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Oink has never been my favorite prepaid product. After all, what can you do with it other than use it as intended? There’s no ATM access, it’s not a debit card, and you can’t use it to purchase money orders. It’s useless for manufactured spending. What fun is that?
There was a small glimmer of hope for Oink when you could use it on Evolve Money without a fee, but Evolve quickly shut that door within the week. Now, Oink has nothing to offer the this community other than cheap credit card loads, but without an easy way to unload what’s the point? And even if you did find some sort of obscure use for this card, you’d be shut down.
At least, that’s what happened to me…
My relationship with Oink started months ago when they first announced that they would be coming out with a prepaid product. When that announcement went public, so did their incomplete website which was just a disaster. I spent far more time trying to sign-up for that card than I care to admit. Finally, I gave up my blind efforts and emailed support, but they weren’t much help. They basically just shoved it off as a glitch and sent me on my way.
That experience left a sour taste in my mouth, so I marked it down as another failed product (in terms of MS ability) and moved on.
A few months later, after I completely forgot about the card, I saw a news article that Oink released a new prepaid product. This intrigued me, as does every new MS opportunity. So, I headed over to their website and tried logging in with my previously failed account. It worked! And within minutes my new Oink card was enroute to my house.
Once I actually received the card, I ran some tests to see what it meant for the MS community, but they all pretty much failed except for Evolve. That was the one saving grace of this card. The fact that it could be loaded without a fee (at the time) and unloaded without a fee (at the time) gave this card a lot of potential. However, that potential went downhill quickly.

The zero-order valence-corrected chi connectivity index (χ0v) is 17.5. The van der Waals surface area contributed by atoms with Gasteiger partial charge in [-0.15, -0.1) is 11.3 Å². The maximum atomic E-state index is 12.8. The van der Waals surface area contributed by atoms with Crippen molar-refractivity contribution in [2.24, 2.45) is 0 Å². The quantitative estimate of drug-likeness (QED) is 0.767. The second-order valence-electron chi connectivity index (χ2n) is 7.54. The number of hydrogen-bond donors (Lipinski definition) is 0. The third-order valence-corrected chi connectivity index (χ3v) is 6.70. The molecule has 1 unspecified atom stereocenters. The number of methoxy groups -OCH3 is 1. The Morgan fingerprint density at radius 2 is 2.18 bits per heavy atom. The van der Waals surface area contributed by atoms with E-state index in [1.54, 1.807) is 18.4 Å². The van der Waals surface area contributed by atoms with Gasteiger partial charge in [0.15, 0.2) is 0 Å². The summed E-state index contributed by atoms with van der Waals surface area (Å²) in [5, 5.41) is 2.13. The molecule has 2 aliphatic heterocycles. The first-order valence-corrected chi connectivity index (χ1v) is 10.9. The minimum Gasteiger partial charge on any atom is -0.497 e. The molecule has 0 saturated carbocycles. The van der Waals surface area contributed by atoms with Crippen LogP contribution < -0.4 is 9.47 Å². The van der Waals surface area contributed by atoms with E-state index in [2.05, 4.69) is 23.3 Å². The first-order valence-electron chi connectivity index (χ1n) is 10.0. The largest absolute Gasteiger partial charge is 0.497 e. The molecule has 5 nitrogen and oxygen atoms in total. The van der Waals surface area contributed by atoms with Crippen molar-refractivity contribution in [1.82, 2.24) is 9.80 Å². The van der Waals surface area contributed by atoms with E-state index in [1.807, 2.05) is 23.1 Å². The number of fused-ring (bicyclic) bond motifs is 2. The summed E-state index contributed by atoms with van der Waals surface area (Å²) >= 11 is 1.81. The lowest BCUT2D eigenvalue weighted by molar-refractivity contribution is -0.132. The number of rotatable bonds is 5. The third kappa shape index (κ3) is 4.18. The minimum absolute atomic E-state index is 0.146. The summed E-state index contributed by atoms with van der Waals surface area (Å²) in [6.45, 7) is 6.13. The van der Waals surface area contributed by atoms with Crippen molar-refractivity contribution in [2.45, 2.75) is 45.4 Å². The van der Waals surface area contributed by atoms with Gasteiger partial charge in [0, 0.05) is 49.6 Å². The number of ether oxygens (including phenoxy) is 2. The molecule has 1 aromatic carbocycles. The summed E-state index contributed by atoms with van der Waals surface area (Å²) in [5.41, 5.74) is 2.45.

The next week, Evolve decided to start charging 3% processing fees on all non-major debit cards, prepaid cards, and gift cards. It was a huge blow considering that Evolve used to be very friendly to those payment methods.
Anyway, a day or two before Evolve made that change, I ran $500 through their system leaving only $68 and some change on my Oink card for future experiments. That was the only transaction, other than my initial three credit card loads, that I did with Oink. Those few transactions, though, must have triggered Oink’s fraud department because they shut me down after that.
At the time, I had no idea my account was closed. After I emptied most of the money out of it, I didn’t touch it for about two weeks. The day I finally did decide to log in, I couldn’t. I contacted support to see what was going on and all they told was was that they were holding my funds “because of suspicious activity on the account.” o.O
Uh oh… As soon as I heard that, I knew I was going to have to fight for my money. Fortunately, I only had about $68 in the account. If I lost that money, it wouldn’t be the end of the world, but the fact that they were holding my money struck a nerve. I immediately sent an email back to them demanding that they release my funds, but it went unanswered.
A week later, after I remembered that Oink was holding my money, I sent them another email. As you can tell, I wasn’t too concerned about that money. I knew it would get back to me at some point, but for this blog’s sake, I demanded that they return my money or I would open a case with the CF and FDIC.
Not even a day later, I received a response that my money would be refunded that day. Fast forward two days, I saw a notification on BillGuard that $68.XX had been refunded to my credit card.
If you have an open Oink account, be warned that your money may get held up if you are loading/spending hundreds of dollars. That is, if you even use the account anymore. If you don’t have an Oink account currently, you can sign-up for one here. After all, they are still offering a $20 sign-up bonus!